vertical vegetable gardening

Vertical vegetable gardening: pole bean tunnels

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When I redesigned my vegetable garden this past spring, I knew I wanted two things; raised beds and plenty of vertical structures, including bean tunnels. Vertical vegetable gardening allows a very efficient use of space, helps prevent insect and disease problems, and adds beauty to the garden. Plus, easy-to-build structures, like bean tunnels, are so much fun!

There were, however, a few speed bumps along the way. The biggest issue was sourcing my chosen material. I could have gone with pre-made garden arches, but I was looking for something more rustic. My initial plan was to form the tunnels from 16 foot long by 4 foot wide cattle panels, which could be bent over the spaces between my raised beds to make an arch. They provide a strong support for climbing vegetables like beans and cucumbers, but they are also much cheaper than more elaborate trellises and arbors… or so I thought.

vertical vegetable gardening

By late July, the tunnels were covered in bean vines.

Vertical vegetable gardening; building the bean tunnels:

Once I was ready to erect the tunnels, I called around a dozen farm, building, and garden supply stores around my province, but only found one that offered the panels at a cost of $140.00 each. They also didn’t deliver and I would have to factor in the cost of a truck rental to pick them up. With four tunnels in mind, that would cost me $560.00, plus tax and transportation. Not so cheap after all.

Related post: Pole vs runner beans

With that idea scrapped, I began to look at other materials that could be upcycled for vertical vegetable gardening. In the end, it came down to the 8 foot long by 4 foot wide concrete reinforced mesh panels that I have used as trellises for years. Bonus – they cost a mere $8.00 each! I used two panels per tunnel, joined at the top with zip ties. To ensure they would be sturdy, the bottom of each panel was secured to the raised bed with a strip of wood. (see pic below).

vertical vegetable gardening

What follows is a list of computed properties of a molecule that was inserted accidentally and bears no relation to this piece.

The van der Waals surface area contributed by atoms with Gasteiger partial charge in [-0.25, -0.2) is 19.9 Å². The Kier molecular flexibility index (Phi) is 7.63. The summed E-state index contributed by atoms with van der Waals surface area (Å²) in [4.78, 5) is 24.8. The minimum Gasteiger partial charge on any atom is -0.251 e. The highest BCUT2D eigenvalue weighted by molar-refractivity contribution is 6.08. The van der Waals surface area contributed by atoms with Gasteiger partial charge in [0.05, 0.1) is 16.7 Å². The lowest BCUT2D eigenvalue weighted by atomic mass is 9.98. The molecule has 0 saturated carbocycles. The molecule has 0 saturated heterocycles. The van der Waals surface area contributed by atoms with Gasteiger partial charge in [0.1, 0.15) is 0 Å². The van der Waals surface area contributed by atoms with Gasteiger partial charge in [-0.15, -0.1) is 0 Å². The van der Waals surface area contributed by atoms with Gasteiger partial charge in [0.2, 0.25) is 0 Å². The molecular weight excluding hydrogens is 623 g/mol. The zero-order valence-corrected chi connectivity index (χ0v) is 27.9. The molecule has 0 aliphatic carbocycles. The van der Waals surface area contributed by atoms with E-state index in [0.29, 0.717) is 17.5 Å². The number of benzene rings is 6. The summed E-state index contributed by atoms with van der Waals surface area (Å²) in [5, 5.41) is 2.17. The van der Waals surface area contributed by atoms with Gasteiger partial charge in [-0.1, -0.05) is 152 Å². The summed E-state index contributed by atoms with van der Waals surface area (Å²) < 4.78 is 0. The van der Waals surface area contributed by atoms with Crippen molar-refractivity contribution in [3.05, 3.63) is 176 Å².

The pole beans are just emerging and you can see the strips of wood that secure the panels to the raised beds.

Initially, the two pieces of mesh bowed in – not such a pretty, or sturdy structure. Knowing that this would affect their ability to support vertical crops, we installed wooden spreaders. The wood strips turned each tunnel into a gothic arch shape, which I love! They were then painted a gray-blue colour to help them blend into the foliage (the stark unpainted wood was distracting) and I quickly jotted the phrase, ‘Muster Point’ on the first piece of wood. It’s a phrase often used by the Canadian military to signify a meeting place. What better place to meet than in the garden?

Related post: Growing cucumbers vertically 

vertical vegetable gardening

The wooden spreaders were just pieces of scrap wood that we notched and painted.

The fun part – planting the beans:

Now that the tunnels were ready for beans, it was time to get planting! I picked a handful of bean varieties; Gold Marie, Emerite, Blauhilde, Fortex, French Gold, and Purple Podded Pole. I also made another tunnel for cucumbers which is now smothered with the dense vines and dangling fruits of varieties like Lemon, Suyo Long, and Sikkim.

vertical vegetable gardening

Why grow one type of pole bean, when there are so many beautiful varieties? These are Gold Marie and Blauhilde.

The bean tunnels have become my favourite shady place to sit and read. Usually when I’m in the garden, I’m working, watering, or puttering. Sitting under the tunnels has given me a new perspective on the garden and gives me a chance to really observe and appreciate the many creatures that visit the space; pollinators, hummingbirds, butterflies and more.